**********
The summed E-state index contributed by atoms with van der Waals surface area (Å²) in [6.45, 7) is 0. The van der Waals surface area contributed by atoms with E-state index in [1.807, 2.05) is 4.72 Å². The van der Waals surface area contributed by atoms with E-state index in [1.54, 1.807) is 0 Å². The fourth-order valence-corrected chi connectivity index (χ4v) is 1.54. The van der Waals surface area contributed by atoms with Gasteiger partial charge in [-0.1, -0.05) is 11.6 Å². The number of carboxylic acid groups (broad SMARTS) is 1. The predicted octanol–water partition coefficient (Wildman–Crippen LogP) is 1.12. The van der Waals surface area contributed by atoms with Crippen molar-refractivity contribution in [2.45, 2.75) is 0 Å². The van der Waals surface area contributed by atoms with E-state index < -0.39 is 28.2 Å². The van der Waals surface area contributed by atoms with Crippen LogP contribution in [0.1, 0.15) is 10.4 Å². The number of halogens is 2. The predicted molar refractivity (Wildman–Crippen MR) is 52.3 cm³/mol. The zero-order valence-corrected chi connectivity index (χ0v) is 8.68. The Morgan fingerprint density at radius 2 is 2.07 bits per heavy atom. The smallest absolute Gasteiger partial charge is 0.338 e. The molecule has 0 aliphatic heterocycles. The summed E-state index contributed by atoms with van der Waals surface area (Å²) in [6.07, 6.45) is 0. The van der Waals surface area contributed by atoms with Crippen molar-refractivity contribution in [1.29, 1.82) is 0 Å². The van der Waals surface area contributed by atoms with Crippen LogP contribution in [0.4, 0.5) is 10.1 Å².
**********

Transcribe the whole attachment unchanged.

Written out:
The summed E-state index contributed by atoms with van der Waals surface area (Å²) in [6.45, 7) is 0. The van der Waals surface area contributed by atoms with E-state index in [1.807, 2.05) is 4.72 Å². The van der Waals surface area contributed by atoms with E-state index in [1.54, 1.807) is 0 Å². The fourth-order valence-corrected chi connectivity index (χ4v) is 1.54. The van der Waals surface area contributed by atoms with Gasteiger partial charge in [-0.1, -0.05) is 11.6 Å². The number of carboxylic acid groups (broad SMARTS) is 1. The predicted octanol–water partition coefficient (Wildman–Crippen LogP) is 1.12. The van der Waals surface area contributed by atoms with Crippen molar-refractivity contribution in [2.45, 2.75) is 0 Å². The van der Waals surface area contributed by atoms with E-state index < -0.39 is 28.2 Å². The van der Waals surface area contributed by atoms with Crippen LogP contribution in [0.1, 0.15) is 10.4 Å². The number of halogens is 2. The predicted molar refractivity (Wildman–Crippen MR) is 52.3 cm³/mol. The zero-order valence-corrected chi connectivity index (χ0v) is 8.68. The Morgan fingerprint density at radius 2 is 2.07 bits per heavy atom. The smallest absolute Gasteiger partial charge is 0.338 e. The molecule has 0 aliphatic heterocycles. The summed E-state index contributed by atoms with van der Waals surface area (Å²) in [6.07, 6.45) is 0. The van der Waals surface area contributed by atoms with Crippen molar-refractivity contribution in [1.29, 1.82) is 0 Å². The van der Waals surface area contributed by atoms with Crippen LogP contribution in [0.4, 0.5) is 10.1 Å².